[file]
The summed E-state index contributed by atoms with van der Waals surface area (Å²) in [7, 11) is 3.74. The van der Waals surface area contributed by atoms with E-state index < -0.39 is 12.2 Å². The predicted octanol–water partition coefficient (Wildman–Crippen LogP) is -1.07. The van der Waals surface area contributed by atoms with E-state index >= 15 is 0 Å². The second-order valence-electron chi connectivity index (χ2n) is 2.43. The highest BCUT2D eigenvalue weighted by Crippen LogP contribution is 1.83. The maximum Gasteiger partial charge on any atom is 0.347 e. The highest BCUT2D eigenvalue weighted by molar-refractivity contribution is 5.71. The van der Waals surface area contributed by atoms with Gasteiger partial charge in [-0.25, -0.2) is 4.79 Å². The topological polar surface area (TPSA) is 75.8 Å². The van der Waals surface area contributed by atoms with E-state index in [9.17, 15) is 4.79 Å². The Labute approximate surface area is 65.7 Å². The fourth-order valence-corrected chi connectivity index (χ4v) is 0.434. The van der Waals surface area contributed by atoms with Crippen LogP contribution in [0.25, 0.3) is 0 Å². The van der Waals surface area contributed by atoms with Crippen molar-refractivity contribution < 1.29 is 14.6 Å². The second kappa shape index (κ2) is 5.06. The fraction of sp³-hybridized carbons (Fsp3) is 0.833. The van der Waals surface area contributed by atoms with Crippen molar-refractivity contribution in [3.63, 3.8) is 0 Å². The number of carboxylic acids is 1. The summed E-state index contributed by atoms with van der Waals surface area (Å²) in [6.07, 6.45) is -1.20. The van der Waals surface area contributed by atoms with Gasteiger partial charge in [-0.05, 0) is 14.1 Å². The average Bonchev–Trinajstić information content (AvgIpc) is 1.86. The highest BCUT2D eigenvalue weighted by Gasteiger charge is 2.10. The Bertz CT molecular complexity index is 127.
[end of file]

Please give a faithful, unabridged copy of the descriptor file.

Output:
The summed E-state index contributed by atoms with van der Waals surface area (Å²) in [7, 11) is 3.74. The van der Waals surface area contributed by atoms with E-state index < -0.39 is 12.2 Å². The predicted octanol–water partition coefficient (Wildman–Crippen LogP) is -1.07. The van der Waals surface area contributed by atoms with E-state index >= 15 is 0 Å². The second-order valence-electron chi connectivity index (χ2n) is 2.43. The highest BCUT2D eigenvalue weighted by Crippen LogP contribution is 1.83. The maximum Gasteiger partial charge on any atom is 0.347 e. The highest BCUT2D eigenvalue weighted by molar-refractivity contribution is 5.71. The van der Waals surface area contributed by atoms with Gasteiger partial charge in [-0.25, -0.2) is 4.79 Å². The topological polar surface area (TPSA) is 75.8 Å². The van der Waals surface area contributed by atoms with E-state index in [9.17, 15) is 4.79 Å². The Labute approximate surface area is 65.7 Å². The fourth-order valence-corrected chi connectivity index (χ4v) is 0.434. The van der Waals surface area contributed by atoms with Crippen LogP contribution in [0.25, 0.3) is 0 Å². The van der Waals surface area contributed by atoms with Crippen molar-refractivity contribution < 1.29 is 14.6 Å². The second kappa shape index (κ2) is 5.06. The fraction of sp³-hybridized carbons (Fsp3) is 0.833. The van der Waals surface area contributed by atoms with Crippen molar-refractivity contribution in [3.63, 3.8) is 0 Å². The number of carboxylic acids is 1. The summed E-state index contributed by atoms with van der Waals surface area (Å²) in [6.07, 6.45) is -1.20. The van der Waals surface area contributed by atoms with Gasteiger partial charge in [-0.05, 0) is 14.1 Å². The average Bonchev–Trinajstić information content (AvgIpc) is 1.86. The highest BCUT2D eigenvalue weighted by Gasteiger charge is 2.10. The Bertz CT molecular complexity index is 127.